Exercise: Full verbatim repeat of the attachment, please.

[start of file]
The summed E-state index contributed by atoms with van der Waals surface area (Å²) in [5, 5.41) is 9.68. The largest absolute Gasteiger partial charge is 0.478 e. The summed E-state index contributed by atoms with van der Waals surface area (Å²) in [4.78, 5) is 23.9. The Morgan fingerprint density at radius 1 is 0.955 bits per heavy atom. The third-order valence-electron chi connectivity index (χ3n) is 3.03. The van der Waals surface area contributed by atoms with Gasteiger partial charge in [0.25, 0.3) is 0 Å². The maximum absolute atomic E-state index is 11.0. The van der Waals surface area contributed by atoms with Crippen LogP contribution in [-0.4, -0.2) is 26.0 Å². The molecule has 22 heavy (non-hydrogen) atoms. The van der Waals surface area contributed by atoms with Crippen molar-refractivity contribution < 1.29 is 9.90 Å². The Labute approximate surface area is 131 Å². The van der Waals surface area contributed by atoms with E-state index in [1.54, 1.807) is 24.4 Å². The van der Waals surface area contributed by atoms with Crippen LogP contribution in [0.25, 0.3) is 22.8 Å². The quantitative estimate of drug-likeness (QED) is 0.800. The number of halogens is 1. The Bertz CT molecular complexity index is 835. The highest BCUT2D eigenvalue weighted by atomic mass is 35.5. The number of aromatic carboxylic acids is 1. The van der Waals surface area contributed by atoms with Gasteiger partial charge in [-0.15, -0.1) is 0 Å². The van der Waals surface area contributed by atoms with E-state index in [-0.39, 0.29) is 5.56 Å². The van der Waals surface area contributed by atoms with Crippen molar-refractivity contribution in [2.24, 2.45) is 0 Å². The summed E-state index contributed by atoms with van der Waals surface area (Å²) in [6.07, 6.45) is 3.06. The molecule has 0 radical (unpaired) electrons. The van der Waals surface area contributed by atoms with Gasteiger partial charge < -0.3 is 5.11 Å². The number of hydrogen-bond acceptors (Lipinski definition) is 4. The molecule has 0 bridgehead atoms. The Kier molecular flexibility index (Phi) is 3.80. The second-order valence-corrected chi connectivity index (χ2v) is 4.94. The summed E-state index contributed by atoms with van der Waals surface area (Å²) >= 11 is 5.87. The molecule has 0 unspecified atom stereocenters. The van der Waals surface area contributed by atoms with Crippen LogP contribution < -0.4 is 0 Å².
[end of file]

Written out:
The summed E-state index contributed by atoms with van der Waals surface area (Å²) in [5, 5.41) is 9.68. The largest absolute Gasteiger partial charge is 0.478 e. The summed E-state index contributed by atoms with van der Waals surface area (Å²) in [4.78, 5) is 23.9. The Morgan fingerprint density at radius 1 is 0.955 bits per heavy atom. The third-order valence-electron chi connectivity index (χ3n) is 3.03. The van der Waals surface area contributed by atoms with Gasteiger partial charge in [0.25, 0.3) is 0 Å². The maximum absolute atomic E-state index is 11.0. The van der Waals surface area contributed by atoms with Crippen LogP contribution in [-0.4, -0.2) is 26.0 Å². The molecule has 22 heavy (non-hydrogen) atoms. The van der Waals surface area contributed by atoms with Crippen molar-refractivity contribution < 1.29 is 9.90 Å². The Labute approximate surface area is 131 Å². The van der Waals surface area contributed by atoms with E-state index in [1.54, 1.807) is 24.4 Å². The van der Waals surface area contributed by atoms with Crippen LogP contribution in [0.25, 0.3) is 22.8 Å². The quantitative estimate of drug-likeness (QED) is 0.800. The number of halogens is 1. The Bertz CT molecular complexity index is 835. The highest BCUT2D eigenvalue weighted by atomic mass is 35.5. The number of aromatic carboxylic acids is 1. The van der Waals surface area contributed by atoms with Gasteiger partial charge in [-0.15, -0.1) is 0 Å². The van der Waals surface area contributed by atoms with E-state index in [-0.39, 0.29) is 5.56 Å². The van der Waals surface area contributed by atoms with Crippen molar-refractivity contribution in [2.24, 2.45) is 0 Å². The summed E-state index contributed by atoms with van der Waals surface area (Å²) in [6.07, 6.45) is 3.06. The molecule has 0 radical (unpaired) electrons. The van der Waals surface area contributed by atoms with Gasteiger partial charge < -0.3 is 5.11 Å². The number of hydrogen-bond acceptors (Lipinski definition) is 4. The molecule has 0 bridgehead atoms. The Kier molecular flexibility index (Phi) is 3.80. The second-order valence-corrected chi connectivity index (χ2v) is 4.94. The summed E-state index contributed by atoms with van der Waals surface area (Å²) >= 11 is 5.87. The molecule has 0 unspecified atom stereocenters. The van der Waals surface area contributed by atoms with Crippen LogP contribution < -0.4 is 0 Å².